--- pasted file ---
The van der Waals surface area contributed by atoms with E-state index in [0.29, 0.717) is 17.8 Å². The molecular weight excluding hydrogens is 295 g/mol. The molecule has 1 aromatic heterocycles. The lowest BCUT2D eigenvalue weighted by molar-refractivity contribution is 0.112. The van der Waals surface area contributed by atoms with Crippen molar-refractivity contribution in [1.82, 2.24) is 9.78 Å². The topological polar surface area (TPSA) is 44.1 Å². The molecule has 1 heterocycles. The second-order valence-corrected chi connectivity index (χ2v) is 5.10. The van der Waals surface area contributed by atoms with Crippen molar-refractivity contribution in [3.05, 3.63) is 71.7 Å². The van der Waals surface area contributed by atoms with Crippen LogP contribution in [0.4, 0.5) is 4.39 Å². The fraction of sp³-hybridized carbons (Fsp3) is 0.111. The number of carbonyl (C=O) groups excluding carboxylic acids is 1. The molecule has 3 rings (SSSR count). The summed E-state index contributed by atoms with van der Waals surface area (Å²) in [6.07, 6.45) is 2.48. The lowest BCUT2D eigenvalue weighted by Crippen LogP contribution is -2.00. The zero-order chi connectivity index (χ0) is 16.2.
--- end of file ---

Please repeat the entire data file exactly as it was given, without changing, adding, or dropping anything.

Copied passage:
The van der Waals surface area contributed by atoms with E-state index in [0.29, 0.717) is 17.8 Å². The molecular weight excluding hydrogens is 295 g/mol. The molecule has 1 aromatic heterocycles. The lowest BCUT2D eigenvalue weighted by molar-refractivity contribution is 0.112. The van der Waals surface area contributed by atoms with Crippen molar-refractivity contribution in [1.82, 2.24) is 9.78 Å². The topological polar surface area (TPSA) is 44.1 Å². The molecule has 1 heterocycles. The second-order valence-corrected chi connectivity index (χ2v) is 5.10. The van der Waals surface area contributed by atoms with Crippen molar-refractivity contribution in [3.05, 3.63) is 71.7 Å². The van der Waals surface area contributed by atoms with Crippen LogP contribution in [0.4, 0.5) is 4.39 Å². The fraction of sp³-hybridized carbons (Fsp3) is 0.111. The number of carbonyl (C=O) groups excluding carboxylic acids is 1. The molecule has 3 rings (SSSR count). The summed E-state index contributed by atoms with van der Waals surface area (Å²) in [6.07, 6.45) is 2.48. The lowest BCUT2D eigenvalue weighted by Crippen LogP contribution is -2.00. The zero-order chi connectivity index (χ0) is 16.2.